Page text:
Junz Wang JJ, Zheng MY (2003) On the machining characteristics of H13 tool steel in different hardness states in ball end milling. Int J Adv Manuf Technol 22(11–12):855–863CrossRefGoogle Scholar
  11. 11.
    Alrashdan A, Bataineh O, Shbool M (2014) Multi-criteria end milling parameters optimization of AISI D2 steel using genetic algorithm. Int J Adv Manuf Technol 73(5–8):1201–1212CrossRefGoogle Scholar
  12. 12.
    Buj-Corral I, Vivancos-Calvet J, Domínguez-Fernández A (2012) Surface topography in ball-end milling processes as a function of feed per tooth and radial depth of cut. Int J Mach Tools Manuf 53(1):151–159CrossRefGoogle Scholar
  13. 13.
    Chevrier P, Tidu A, Bolle B, Cezard P, Tinnes JP (2003) Investigation of surface integrity in high speed end milling of a low alloyed steel. Int J Mach Tools Manuf 43(11):1135–1142CrossRefGoogle Scholar
  14. 14.
    Axinte DA, Dewes RC (2002) Surface integrity of hot work tool steel after high speed milling-experimental data and empirical models. J Mater Process Tech 127(3):325–335CrossRefGoogle Scholar
  15. 15.
    Jung TS, Yang MY, Lee KJ (2005) A new approach to analyzing machined surfaces by ball-end milling, part I: formulation of characteristic lines of cut remainder. Int J Adv Manuf Technol 25(9–10):833–840CrossRefGoogle Scholar
  16. 16.
    Jung TS, Yang MY, Lee KJ (2005) A new approach to analyzing machined surfaces by ball-end milling, part II: roughness prediction and experimental verification. Int J Adv Manuf Technol 25(9–10):841–849CrossRefGoogle Scholar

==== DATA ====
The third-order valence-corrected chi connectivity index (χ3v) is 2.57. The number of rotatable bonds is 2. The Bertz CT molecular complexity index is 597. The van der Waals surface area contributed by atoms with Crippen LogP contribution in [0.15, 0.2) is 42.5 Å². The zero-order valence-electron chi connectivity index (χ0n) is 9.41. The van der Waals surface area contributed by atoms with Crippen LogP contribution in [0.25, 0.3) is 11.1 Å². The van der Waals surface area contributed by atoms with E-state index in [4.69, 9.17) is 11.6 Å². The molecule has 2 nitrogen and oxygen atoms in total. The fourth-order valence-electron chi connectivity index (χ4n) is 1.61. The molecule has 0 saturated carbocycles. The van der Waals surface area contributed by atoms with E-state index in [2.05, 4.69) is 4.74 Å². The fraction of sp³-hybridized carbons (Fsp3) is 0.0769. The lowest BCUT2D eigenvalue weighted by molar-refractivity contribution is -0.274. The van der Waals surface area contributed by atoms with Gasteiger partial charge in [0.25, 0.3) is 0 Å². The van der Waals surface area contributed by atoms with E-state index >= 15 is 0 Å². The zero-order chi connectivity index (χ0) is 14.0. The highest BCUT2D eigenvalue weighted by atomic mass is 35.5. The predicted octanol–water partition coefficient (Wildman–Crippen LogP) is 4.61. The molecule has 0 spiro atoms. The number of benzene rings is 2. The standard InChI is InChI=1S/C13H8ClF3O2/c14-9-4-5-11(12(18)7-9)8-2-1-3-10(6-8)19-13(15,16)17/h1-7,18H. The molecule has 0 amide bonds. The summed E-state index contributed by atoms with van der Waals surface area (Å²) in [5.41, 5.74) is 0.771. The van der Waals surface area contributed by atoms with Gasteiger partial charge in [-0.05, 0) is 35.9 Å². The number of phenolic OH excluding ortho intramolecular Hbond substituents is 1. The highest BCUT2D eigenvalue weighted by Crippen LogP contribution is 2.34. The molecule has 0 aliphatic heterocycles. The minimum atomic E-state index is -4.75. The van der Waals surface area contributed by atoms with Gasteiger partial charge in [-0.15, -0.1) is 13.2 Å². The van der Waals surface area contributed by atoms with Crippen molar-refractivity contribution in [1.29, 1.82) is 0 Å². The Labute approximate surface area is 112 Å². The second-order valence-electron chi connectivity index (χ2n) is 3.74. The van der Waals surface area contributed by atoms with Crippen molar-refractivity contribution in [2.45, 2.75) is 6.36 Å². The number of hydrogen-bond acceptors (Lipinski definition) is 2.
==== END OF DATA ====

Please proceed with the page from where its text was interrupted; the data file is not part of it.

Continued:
17. 17.
    Lin Y, McHugh KM, Zhou Y, Lavernia EJ (2006) Microstructure and hardness of spray-formed chromium-containing steel tooling. Scr Mater 55(7):581–584CrossRefGoogle Scholar
  18. 18.
    Xie J, Tamaki J (2007) Parameterization of micro-hardness distribution in granite related to abrasive machining performance. J Mater Process Tech 186(1–3):253–258CrossRefGoogle Scholar
  19. 19.
    Shin HJ, Yoo YT (2008) Microstructural and hardness investigation of hot-work tool steels by laser surface treatment. J Mater Process Tech 201(1–3):342–347CrossRefGoogle Scholar
  20. 20.
    Radziejewska J, Skrzypek SJ (2009) Microstructure and residual stresses in surface layer of simultaneously laser alloyed and burnished steel. J Mater Process Tech 209(4):2047–2056CrossRefGoogle Scholar
  21. 21.
    Guu YH (2005) AFM surface imaging of AISI D2 tool steel machined by the EDM process. Appl Surf Sci 242(3–4):245–250CrossRefGoogle Scholar
  22. 22.
    Ekmekci B (2007) Residual stresses and white layer in electric discharge machining (EDM). Appl Surf Sci 253(23):9234–9240CrossRefGoogle Scholar
  23. 23.
    Liew PJ, Yan J, Kuriyagawa T (2013) Experimental investigation on material migration phenomena in micro-EDM of reaction-bonded silicon carbide. Appl Surf Sci 276:731–743CrossRefGoogle Scholar
  24. 24.
    Ally S, Spelt JK, Papini M (2012) Prediction of machined surface evolution in the abrasive jet micro-machining of metals. Wear 292–293:89–99CrossRefGoogle Scholar
  25. 25.
    Barakchi Fard MJ, Feng H-Y (2008) Effect of tool tilt angle on machining strip width in five-axis flat-end milling of free-form surfaces. Int J Adv Manuf Technol 44(3–4):211–222Google Scholar
  26. 26.
    Aspinwall D, Dewes R, Ng EG, Sage C, Soo S (2007) The influence of cutter orientation and workpiece angle on machinability when high-speed milling Inconel 718 under finishing conditions. Int J Mach Tools Manuf 47(12–13):1839–1846CrossRefGoogle Scholar

Copyright information

© Springer-Verlag London 2014

Authors and Affiliations

  1. 1.Institute of Advanced Manufacturing Technology, Ningbo Institute of Material Technology and EngineeringChinese Academy of SciencesNingboChina
  2. 2.Key Laboratory of High Efficiency and Clean Mechanical Manufacture of MOE, School of Mechanical EngineeringShandong UniversityJinanChina

Personalised recommendations